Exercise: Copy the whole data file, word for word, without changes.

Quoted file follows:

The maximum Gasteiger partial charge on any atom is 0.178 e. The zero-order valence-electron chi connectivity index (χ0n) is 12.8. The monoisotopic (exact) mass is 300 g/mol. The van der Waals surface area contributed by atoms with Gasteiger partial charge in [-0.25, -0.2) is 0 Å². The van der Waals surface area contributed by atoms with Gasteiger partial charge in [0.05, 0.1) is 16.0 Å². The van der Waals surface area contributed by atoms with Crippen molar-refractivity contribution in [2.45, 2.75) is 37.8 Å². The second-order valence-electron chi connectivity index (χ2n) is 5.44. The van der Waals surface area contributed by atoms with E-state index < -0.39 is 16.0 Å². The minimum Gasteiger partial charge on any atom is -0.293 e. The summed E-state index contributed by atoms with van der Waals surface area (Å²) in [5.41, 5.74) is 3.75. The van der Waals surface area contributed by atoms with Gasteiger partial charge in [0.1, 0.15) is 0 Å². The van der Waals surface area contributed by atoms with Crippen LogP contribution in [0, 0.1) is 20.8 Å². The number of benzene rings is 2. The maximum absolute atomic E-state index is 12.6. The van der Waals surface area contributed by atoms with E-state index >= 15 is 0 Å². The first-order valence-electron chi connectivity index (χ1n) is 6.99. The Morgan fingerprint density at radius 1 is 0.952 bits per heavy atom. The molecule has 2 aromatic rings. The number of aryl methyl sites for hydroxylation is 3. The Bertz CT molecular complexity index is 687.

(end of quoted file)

The maximum Gasteiger partial charge on any atom is 0.178 e. The zero-order valence-electron chi connectivity index (χ0n) is 12.8. The monoisotopic (exact) mass is 300 g/mol. The van der Waals surface area contributed by atoms with Gasteiger partial charge in [-0.25, -0.2) is 0 Å². The van der Waals surface area contributed by atoms with Gasteiger partial charge in [0.05, 0.1) is 16.0 Å². The van der Waals surface area contributed by atoms with Crippen molar-refractivity contribution in [2.45, 2.75) is 37.8 Å². The second-order valence-electron chi connectivity index (χ2n) is 5.44. The van der Waals surface area contributed by atoms with E-state index < -0.39 is 16.0 Å². The minimum Gasteiger partial charge on any atom is -0.293 e. The summed E-state index contributed by atoms with van der Waals surface area (Å²) in [5.41, 5.74) is 3.75. The van der Waals surface area contributed by atoms with Gasteiger partial charge in [0.1, 0.15) is 0 Å². The van der Waals surface area contributed by atoms with Crippen LogP contribution in [0, 0.1) is 20.8 Å². The number of benzene rings is 2. The maximum absolute atomic E-state index is 12.6. The van der Waals surface area contributed by atoms with E-state index >= 15 is 0 Å². The first-order valence-electron chi connectivity index (χ1n) is 6.99. The Morgan fingerprint density at radius 1 is 0.952 bits per heavy atom. The molecule has 2 aromatic rings. The number of aryl methyl sites for hydroxylation is 3. The Bertz CT molecular complexity index is 687.